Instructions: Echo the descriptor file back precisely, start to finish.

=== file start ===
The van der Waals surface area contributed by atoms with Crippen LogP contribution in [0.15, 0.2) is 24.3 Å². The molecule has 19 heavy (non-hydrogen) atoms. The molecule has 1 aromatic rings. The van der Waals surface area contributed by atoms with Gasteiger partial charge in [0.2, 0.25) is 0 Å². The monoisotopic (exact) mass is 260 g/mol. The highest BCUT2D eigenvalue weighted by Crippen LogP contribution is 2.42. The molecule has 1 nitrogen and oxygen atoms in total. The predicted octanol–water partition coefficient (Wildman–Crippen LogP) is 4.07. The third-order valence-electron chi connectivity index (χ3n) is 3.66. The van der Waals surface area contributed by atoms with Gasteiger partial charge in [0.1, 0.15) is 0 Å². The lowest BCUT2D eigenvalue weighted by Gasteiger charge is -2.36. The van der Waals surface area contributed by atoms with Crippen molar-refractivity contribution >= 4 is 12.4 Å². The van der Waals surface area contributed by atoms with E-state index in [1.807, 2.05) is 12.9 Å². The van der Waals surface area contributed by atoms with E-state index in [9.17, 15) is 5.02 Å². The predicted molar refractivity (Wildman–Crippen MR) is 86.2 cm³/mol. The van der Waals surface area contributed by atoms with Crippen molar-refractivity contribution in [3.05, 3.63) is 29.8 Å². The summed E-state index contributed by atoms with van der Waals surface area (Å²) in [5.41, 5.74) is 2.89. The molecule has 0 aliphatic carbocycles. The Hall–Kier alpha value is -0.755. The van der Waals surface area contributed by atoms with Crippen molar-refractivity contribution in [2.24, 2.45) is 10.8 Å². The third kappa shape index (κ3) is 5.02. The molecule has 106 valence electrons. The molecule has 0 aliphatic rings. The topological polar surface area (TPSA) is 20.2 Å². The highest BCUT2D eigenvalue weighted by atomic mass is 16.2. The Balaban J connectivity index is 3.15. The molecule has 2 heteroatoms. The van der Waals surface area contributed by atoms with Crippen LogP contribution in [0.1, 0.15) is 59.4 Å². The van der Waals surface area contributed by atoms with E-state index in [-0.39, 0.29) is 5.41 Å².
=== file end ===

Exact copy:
The van der Waals surface area contributed by atoms with Crippen LogP contribution in [0.15, 0.2) is 24.3 Å². The molecule has 19 heavy (non-hydrogen) atoms. The molecule has 1 aromatic rings. The van der Waals surface area contributed by atoms with Gasteiger partial charge in [0.2, 0.25) is 0 Å². The monoisotopic (exact) mass is 260 g/mol. The highest BCUT2D eigenvalue weighted by Crippen LogP contribution is 2.42. The molecule has 1 nitrogen and oxygen atoms in total. The predicted octanol–water partition coefficient (Wildman–Crippen LogP) is 4.07. The third-order valence-electron chi connectivity index (χ3n) is 3.66. The van der Waals surface area contributed by atoms with Gasteiger partial charge in [0.1, 0.15) is 0 Å². The lowest BCUT2D eigenvalue weighted by Gasteiger charge is -2.36. The van der Waals surface area contributed by atoms with Crippen molar-refractivity contribution >= 4 is 12.4 Å². The van der Waals surface area contributed by atoms with E-state index in [1.807, 2.05) is 12.9 Å². The van der Waals surface area contributed by atoms with E-state index in [9.17, 15) is 5.02 Å². The predicted molar refractivity (Wildman–Crippen MR) is 86.2 cm³/mol. The van der Waals surface area contributed by atoms with Crippen molar-refractivity contribution in [3.05, 3.63) is 29.8 Å². The summed E-state index contributed by atoms with van der Waals surface area (Å²) in [5.41, 5.74) is 2.89. The molecule has 0 aliphatic carbocycles. The Hall–Kier alpha value is -0.755. The van der Waals surface area contributed by atoms with Crippen molar-refractivity contribution in [2.24, 2.45) is 10.8 Å². The third kappa shape index (κ3) is 5.02. The molecule has 106 valence electrons. The molecule has 0 aliphatic rings. The topological polar surface area (TPSA) is 20.2 Å². The highest BCUT2D eigenvalue weighted by atomic mass is 16.2. The Balaban J connectivity index is 3.15. The molecule has 2 heteroatoms. The van der Waals surface area contributed by atoms with Crippen LogP contribution in [0.1, 0.15) is 59.4 Å². The van der Waals surface area contributed by atoms with E-state index in [-0.39, 0.29) is 5.41 Å².